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Article

Pulmonary drug delivery for acute respiratory distress syndrome



Review


doi: 10.1016/j.pupt.2023.102196.


Online ahead of print.

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Review

Qinqin Fei et al.


Pulm Pharmacol Ther.


.

Abstract

The acute respiratory distress syndrome (ARDS) is a life-threatening condition that causes respiratory failure. Despite numerous clinical trials, there are no molecularly targeted pharmacologic therapies to prevent or treat ARDS. Drug delivery during ARDS is challenging due to the heterogenous nature of lung injury and occlusion of lung units by edema fluid and inflammation. Pulmonary drug delivery during ARDS offers several potential advantages including limiting the off-target and off-organ effects and directly targeting the damaged and inflamed lung regions. In this review we summarize recent ARDS clinical trials using both systemic and pulmonary drug delivery. We then discuss the advantages of pulmonary drug delivery and potential challenges to its implementation. Finally, we discuss the use of nanoparticle drug delivery and surfactant-based drug carriers as potential strategies for delivering therapeutics to the injured lung in ARDS.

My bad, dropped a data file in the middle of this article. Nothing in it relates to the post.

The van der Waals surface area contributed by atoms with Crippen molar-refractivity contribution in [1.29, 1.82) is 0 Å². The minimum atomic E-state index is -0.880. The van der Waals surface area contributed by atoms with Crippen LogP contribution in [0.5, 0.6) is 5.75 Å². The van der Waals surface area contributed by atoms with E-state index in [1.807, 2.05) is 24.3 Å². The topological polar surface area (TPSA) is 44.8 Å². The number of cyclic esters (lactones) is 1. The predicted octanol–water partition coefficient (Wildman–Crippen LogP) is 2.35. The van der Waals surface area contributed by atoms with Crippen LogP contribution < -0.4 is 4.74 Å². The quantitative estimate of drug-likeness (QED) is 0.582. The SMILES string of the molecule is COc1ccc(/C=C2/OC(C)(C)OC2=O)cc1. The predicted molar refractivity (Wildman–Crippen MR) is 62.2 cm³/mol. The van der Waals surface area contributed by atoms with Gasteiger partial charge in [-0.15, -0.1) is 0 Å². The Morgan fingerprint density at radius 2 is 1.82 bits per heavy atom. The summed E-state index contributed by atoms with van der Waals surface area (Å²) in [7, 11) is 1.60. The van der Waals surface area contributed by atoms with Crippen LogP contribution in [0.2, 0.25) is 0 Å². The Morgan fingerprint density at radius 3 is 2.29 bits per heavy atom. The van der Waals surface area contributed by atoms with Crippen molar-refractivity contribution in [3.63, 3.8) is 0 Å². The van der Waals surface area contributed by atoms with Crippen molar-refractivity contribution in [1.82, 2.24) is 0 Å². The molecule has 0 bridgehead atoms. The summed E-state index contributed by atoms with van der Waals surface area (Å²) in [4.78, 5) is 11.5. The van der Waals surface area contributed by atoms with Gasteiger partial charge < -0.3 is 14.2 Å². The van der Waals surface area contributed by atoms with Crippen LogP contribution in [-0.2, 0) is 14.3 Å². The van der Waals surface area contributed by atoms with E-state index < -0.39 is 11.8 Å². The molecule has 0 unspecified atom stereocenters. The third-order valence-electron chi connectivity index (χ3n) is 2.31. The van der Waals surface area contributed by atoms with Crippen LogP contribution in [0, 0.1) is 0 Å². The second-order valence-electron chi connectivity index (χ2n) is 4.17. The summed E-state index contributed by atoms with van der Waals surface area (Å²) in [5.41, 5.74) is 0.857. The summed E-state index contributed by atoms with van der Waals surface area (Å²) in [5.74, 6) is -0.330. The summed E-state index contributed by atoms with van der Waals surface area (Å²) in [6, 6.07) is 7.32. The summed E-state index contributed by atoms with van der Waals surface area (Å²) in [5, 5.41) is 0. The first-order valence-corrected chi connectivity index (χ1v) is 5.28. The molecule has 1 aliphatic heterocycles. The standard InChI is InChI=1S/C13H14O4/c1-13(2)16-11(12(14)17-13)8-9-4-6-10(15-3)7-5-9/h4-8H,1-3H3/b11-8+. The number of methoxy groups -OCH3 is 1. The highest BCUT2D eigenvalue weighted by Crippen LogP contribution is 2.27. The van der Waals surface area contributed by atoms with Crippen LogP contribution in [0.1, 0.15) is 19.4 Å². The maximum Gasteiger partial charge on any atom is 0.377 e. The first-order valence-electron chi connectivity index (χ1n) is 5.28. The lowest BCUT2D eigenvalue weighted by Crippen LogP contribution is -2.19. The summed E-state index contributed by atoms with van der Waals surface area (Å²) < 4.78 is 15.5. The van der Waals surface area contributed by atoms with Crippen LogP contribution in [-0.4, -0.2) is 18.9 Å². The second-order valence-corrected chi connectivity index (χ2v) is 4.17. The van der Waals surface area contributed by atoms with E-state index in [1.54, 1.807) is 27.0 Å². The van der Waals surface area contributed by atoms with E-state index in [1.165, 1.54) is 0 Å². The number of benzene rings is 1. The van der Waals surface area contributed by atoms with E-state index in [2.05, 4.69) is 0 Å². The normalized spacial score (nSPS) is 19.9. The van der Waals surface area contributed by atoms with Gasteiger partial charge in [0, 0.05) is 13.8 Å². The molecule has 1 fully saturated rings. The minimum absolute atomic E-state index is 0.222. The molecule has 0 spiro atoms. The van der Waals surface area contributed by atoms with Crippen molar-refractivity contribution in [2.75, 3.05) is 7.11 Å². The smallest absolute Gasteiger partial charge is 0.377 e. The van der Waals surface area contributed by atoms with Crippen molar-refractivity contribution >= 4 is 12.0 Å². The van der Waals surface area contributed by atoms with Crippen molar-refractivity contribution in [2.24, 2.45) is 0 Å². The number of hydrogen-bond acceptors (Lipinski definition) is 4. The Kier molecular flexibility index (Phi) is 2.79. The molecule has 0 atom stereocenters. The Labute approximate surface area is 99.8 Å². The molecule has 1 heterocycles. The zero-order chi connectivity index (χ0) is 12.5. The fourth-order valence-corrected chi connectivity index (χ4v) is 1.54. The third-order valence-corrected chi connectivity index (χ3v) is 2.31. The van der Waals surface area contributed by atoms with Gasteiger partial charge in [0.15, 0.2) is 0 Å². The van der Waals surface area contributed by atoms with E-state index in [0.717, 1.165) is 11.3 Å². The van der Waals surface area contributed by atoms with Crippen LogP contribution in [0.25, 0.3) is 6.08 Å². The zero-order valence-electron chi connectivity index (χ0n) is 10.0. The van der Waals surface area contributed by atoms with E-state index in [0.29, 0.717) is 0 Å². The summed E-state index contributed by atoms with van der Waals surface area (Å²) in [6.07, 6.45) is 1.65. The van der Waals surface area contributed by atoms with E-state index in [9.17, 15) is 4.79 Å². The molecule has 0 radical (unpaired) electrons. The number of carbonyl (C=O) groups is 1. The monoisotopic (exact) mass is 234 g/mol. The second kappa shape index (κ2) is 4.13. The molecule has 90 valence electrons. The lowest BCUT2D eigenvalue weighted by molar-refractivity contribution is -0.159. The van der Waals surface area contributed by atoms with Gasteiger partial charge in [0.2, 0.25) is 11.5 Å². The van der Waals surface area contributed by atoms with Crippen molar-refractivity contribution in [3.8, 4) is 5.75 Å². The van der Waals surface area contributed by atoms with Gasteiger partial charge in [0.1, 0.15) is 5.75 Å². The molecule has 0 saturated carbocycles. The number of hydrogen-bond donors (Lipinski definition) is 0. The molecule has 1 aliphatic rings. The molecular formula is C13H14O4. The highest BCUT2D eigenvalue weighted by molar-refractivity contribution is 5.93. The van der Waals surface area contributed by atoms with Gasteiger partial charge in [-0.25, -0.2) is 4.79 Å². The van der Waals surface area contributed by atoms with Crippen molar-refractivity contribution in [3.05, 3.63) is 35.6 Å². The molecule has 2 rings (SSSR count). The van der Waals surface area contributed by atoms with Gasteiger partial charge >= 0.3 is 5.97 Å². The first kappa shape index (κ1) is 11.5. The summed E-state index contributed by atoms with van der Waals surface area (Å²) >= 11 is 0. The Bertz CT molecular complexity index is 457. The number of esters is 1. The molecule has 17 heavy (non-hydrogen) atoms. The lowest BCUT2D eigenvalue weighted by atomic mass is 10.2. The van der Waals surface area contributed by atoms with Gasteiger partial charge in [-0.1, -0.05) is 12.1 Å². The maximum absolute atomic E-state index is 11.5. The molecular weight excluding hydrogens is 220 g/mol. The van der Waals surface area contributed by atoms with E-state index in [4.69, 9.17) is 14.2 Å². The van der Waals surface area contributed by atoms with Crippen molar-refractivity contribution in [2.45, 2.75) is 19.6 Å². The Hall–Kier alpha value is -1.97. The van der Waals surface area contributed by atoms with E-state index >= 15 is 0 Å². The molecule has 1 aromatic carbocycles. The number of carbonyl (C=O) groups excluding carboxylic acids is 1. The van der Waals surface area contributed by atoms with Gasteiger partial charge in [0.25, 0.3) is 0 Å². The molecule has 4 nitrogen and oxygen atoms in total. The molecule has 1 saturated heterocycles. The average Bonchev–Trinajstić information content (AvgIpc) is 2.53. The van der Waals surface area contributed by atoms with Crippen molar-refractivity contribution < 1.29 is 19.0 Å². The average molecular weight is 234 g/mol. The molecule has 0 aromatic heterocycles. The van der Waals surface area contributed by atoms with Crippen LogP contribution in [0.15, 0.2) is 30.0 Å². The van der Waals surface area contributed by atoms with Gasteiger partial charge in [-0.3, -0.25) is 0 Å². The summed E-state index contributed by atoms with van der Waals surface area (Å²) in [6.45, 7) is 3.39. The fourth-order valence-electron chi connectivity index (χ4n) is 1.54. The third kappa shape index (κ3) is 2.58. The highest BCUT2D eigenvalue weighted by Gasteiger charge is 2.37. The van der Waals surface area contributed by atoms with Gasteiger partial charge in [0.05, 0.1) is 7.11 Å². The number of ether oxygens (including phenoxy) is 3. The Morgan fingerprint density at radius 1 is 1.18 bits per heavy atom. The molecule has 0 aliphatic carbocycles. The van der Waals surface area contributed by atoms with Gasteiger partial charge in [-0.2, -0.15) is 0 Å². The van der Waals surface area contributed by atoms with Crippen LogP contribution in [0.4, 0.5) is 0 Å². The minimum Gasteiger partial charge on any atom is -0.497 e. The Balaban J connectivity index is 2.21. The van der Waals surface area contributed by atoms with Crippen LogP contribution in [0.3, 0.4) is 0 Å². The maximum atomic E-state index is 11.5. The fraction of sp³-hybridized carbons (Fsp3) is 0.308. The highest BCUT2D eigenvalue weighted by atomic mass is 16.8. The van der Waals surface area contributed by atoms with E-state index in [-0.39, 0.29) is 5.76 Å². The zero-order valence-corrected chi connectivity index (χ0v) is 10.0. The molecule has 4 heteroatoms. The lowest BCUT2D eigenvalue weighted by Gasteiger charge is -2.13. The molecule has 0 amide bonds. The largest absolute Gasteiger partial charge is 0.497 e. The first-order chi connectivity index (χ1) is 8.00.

Keywords:

Acute respiratory distress syndrome (ARDS); Inhalation devices; Nanoparticles.



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